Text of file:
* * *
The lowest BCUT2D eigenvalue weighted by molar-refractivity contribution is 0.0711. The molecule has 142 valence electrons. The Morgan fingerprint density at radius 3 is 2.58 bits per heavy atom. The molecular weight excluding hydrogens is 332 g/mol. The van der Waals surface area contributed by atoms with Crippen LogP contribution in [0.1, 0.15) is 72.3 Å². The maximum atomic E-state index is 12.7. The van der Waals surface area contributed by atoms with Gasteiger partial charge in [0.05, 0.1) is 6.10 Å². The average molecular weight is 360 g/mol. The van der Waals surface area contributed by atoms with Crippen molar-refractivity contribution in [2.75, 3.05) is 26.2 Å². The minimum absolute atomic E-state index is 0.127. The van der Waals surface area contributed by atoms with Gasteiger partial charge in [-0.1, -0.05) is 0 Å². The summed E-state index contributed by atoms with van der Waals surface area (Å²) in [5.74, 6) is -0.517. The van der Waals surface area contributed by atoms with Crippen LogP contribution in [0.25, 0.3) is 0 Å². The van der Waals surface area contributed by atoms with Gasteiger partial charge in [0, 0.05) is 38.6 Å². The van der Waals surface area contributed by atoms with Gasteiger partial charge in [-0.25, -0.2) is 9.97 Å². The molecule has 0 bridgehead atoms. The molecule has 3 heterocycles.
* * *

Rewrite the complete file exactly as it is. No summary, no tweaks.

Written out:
The lowest BCUT2D eigenvalue weighted by molar-refractivity contribution is 0.0711. The molecule has 142 valence electrons. The Morgan fingerprint density at radius 3 is 2.58 bits per heavy atom. The molecular weight excluding hydrogens is 332 g/mol. The van der Waals surface area contributed by atoms with Crippen LogP contribution in [0.1, 0.15) is 72.3 Å². The maximum atomic E-state index is 12.7. The van der Waals surface area contributed by atoms with Gasteiger partial charge in [0.05, 0.1) is 6.10 Å². The average molecular weight is 360 g/mol. The van der Waals surface area contributed by atoms with Crippen molar-refractivity contribution in [2.75, 3.05) is 26.2 Å². The minimum absolute atomic E-state index is 0.127. The van der Waals surface area contributed by atoms with Gasteiger partial charge in [-0.1, -0.05) is 0 Å². The summed E-state index contributed by atoms with van der Waals surface area (Å²) in [5.74, 6) is -0.517. The van der Waals surface area contributed by atoms with Crippen LogP contribution in [0.25, 0.3) is 0 Å². The van der Waals surface area contributed by atoms with Gasteiger partial charge in [0, 0.05) is 38.6 Å². The van der Waals surface area contributed by atoms with Gasteiger partial charge in [-0.25, -0.2) is 9.97 Å². The molecule has 0 bridgehead atoms. The molecule has 3 heterocycles.